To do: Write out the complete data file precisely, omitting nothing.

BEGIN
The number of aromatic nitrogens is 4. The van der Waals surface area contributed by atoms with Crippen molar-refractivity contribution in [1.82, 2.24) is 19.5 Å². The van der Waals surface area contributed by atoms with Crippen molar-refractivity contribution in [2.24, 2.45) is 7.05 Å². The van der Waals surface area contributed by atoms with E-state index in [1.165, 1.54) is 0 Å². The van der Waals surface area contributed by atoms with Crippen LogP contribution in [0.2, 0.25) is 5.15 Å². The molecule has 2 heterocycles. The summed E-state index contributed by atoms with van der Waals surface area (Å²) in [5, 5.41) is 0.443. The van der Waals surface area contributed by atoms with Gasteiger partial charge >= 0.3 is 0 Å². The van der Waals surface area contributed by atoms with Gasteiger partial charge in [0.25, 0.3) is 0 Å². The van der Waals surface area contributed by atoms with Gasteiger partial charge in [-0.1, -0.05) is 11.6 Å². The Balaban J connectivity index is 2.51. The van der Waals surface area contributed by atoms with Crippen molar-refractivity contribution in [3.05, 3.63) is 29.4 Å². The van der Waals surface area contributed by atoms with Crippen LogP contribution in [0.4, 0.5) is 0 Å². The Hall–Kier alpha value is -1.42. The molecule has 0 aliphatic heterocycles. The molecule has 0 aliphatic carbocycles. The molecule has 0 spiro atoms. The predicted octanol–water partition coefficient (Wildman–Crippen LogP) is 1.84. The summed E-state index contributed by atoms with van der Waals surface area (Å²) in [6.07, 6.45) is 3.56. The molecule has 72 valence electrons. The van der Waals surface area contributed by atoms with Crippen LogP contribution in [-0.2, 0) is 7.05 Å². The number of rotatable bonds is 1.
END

The number of aromatic nitrogens is 4. The van der Waals surface area contributed by atoms with Crippen molar-refractivity contribution in [1.82, 2.24) is 19.5 Å². The van der Waals surface area contributed by atoms with Crippen molar-refractivity contribution in [2.24, 2.45) is 7.05 Å². The van der Waals surface area contributed by atoms with E-state index in [1.165, 1.54) is 0 Å². The van der Waals surface area contributed by atoms with Crippen LogP contribution in [0.2, 0.25) is 5.15 Å². The molecule has 2 heterocycles. The summed E-state index contributed by atoms with van der Waals surface area (Å²) in [5, 5.41) is 0.443. The van der Waals surface area contributed by atoms with Gasteiger partial charge >= 0.3 is 0 Å². The van der Waals surface area contributed by atoms with Gasteiger partial charge in [0.25, 0.3) is 0 Å². The van der Waals surface area contributed by atoms with Gasteiger partial charge in [-0.1, -0.05) is 11.6 Å². The Balaban J connectivity index is 2.51. The van der Waals surface area contributed by atoms with Crippen molar-refractivity contribution in [3.05, 3.63) is 29.4 Å². The van der Waals surface area contributed by atoms with Crippen LogP contribution in [0.4, 0.5) is 0 Å². The Hall–Kier alpha value is -1.42. The molecule has 0 aliphatic heterocycles. The molecule has 0 aliphatic carbocycles. The molecule has 0 spiro atoms. The predicted octanol–water partition coefficient (Wildman–Crippen LogP) is 1.84. The summed E-state index contributed by atoms with van der Waals surface area (Å²) in [6.07, 6.45) is 3.56. The molecule has 72 valence electrons. The van der Waals surface area contributed by atoms with Crippen LogP contribution in [-0.2, 0) is 7.05 Å². The number of rotatable bonds is 1.